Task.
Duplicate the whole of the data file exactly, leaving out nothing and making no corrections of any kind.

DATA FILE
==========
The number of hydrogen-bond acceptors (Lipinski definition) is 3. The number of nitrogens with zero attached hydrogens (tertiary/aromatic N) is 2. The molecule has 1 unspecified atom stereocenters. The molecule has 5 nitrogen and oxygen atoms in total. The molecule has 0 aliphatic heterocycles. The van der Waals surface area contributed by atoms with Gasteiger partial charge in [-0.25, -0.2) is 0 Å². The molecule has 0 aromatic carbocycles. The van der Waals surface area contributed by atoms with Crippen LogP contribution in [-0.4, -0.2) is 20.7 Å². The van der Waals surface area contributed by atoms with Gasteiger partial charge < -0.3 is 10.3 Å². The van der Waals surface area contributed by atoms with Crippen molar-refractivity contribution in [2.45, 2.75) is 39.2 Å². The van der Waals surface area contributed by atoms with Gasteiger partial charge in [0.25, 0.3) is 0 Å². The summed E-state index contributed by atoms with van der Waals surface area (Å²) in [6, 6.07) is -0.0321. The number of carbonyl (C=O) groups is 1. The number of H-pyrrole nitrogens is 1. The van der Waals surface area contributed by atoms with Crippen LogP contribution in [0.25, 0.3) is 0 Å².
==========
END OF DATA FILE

The number of hydrogen-bond acceptors (Lipinski definition) is 3. The number of nitrogens with zero attached hydrogens (tertiary/aromatic N) is 2. The molecule has 1 unspecified atom stereocenters. The molecule has 5 nitrogen and oxygen atoms in total. The molecule has 0 aliphatic heterocycles. The van der Waals surface area contributed by atoms with Gasteiger partial charge in [-0.25, -0.2) is 0 Å². The molecule has 0 aromatic carbocycles. The van der Waals surface area contributed by atoms with Crippen LogP contribution in [-0.4, -0.2) is 20.7 Å². The van der Waals surface area contributed by atoms with Gasteiger partial charge < -0.3 is 10.3 Å². The van der Waals surface area contributed by atoms with Crippen molar-refractivity contribution in [2.45, 2.75) is 39.2 Å². The van der Waals surface area contributed by atoms with Gasteiger partial charge in [0.25, 0.3) is 0 Å². The summed E-state index contributed by atoms with van der Waals surface area (Å²) in [6, 6.07) is -0.0321. The number of carbonyl (C=O) groups is 1. The number of H-pyrrole nitrogens is 1. The van der Waals surface area contributed by atoms with Crippen LogP contribution in [0.25, 0.3) is 0 Å².